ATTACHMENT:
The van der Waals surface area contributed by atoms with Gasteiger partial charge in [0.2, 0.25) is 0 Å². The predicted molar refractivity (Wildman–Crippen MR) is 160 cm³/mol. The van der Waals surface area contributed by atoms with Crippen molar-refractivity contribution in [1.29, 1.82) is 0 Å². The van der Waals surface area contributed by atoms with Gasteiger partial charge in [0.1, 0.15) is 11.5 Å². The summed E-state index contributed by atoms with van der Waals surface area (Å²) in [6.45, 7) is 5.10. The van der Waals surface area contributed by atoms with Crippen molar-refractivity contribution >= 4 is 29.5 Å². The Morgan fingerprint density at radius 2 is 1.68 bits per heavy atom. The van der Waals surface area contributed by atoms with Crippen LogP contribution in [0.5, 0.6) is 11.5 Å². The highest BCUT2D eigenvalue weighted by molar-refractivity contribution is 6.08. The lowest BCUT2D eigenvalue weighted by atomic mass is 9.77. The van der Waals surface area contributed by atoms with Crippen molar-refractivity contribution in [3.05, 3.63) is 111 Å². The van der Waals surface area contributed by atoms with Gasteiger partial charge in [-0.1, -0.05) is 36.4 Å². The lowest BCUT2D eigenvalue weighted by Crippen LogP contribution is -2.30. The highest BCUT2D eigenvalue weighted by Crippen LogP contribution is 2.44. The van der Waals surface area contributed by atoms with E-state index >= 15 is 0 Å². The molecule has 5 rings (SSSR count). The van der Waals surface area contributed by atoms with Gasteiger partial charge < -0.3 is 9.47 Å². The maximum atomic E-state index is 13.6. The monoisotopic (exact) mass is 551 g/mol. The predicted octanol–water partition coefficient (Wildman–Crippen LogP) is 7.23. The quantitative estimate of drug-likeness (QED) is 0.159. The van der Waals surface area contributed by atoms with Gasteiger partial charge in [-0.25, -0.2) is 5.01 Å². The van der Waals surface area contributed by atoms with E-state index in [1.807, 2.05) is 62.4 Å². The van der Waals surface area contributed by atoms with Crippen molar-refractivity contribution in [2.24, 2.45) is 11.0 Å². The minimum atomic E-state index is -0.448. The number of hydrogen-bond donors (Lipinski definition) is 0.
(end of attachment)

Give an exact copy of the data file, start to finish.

The van der Waals surface area contributed by atoms with Gasteiger partial charge in [0.2, 0.25) is 0 Å². The predicted molar refractivity (Wildman–Crippen MR) is 160 cm³/mol. The van der Waals surface area contributed by atoms with Crippen molar-refractivity contribution in [1.29, 1.82) is 0 Å². The van der Waals surface area contributed by atoms with Gasteiger partial charge in [0.1, 0.15) is 11.5 Å². The summed E-state index contributed by atoms with van der Waals surface area (Å²) in [6.45, 7) is 5.10. The van der Waals surface area contributed by atoms with Crippen molar-refractivity contribution >= 4 is 29.5 Å². The Morgan fingerprint density at radius 2 is 1.68 bits per heavy atom. The van der Waals surface area contributed by atoms with Crippen LogP contribution in [0.5, 0.6) is 11.5 Å². The highest BCUT2D eigenvalue weighted by molar-refractivity contribution is 6.08. The lowest BCUT2D eigenvalue weighted by atomic mass is 9.77. The van der Waals surface area contributed by atoms with Crippen molar-refractivity contribution in [3.05, 3.63) is 111 Å². The van der Waals surface area contributed by atoms with Gasteiger partial charge in [-0.1, -0.05) is 36.4 Å². The lowest BCUT2D eigenvalue weighted by Crippen LogP contribution is -2.30. The highest BCUT2D eigenvalue weighted by Crippen LogP contribution is 2.44. The van der Waals surface area contributed by atoms with E-state index >= 15 is 0 Å². The molecule has 5 rings (SSSR count). The van der Waals surface area contributed by atoms with Gasteiger partial charge < -0.3 is 9.47 Å². The maximum atomic E-state index is 13.6. The monoisotopic (exact) mass is 551 g/mol. The predicted octanol–water partition coefficient (Wildman–Crippen LogP) is 7.23. The quantitative estimate of drug-likeness (QED) is 0.159. The van der Waals surface area contributed by atoms with Gasteiger partial charge in [-0.25, -0.2) is 5.01 Å². The van der Waals surface area contributed by atoms with E-state index in [1.807, 2.05) is 62.4 Å². The van der Waals surface area contributed by atoms with Crippen molar-refractivity contribution in [2.24, 2.45) is 11.0 Å². The minimum atomic E-state index is -0.448. The number of hydrogen-bond donors (Lipinski definition) is 0.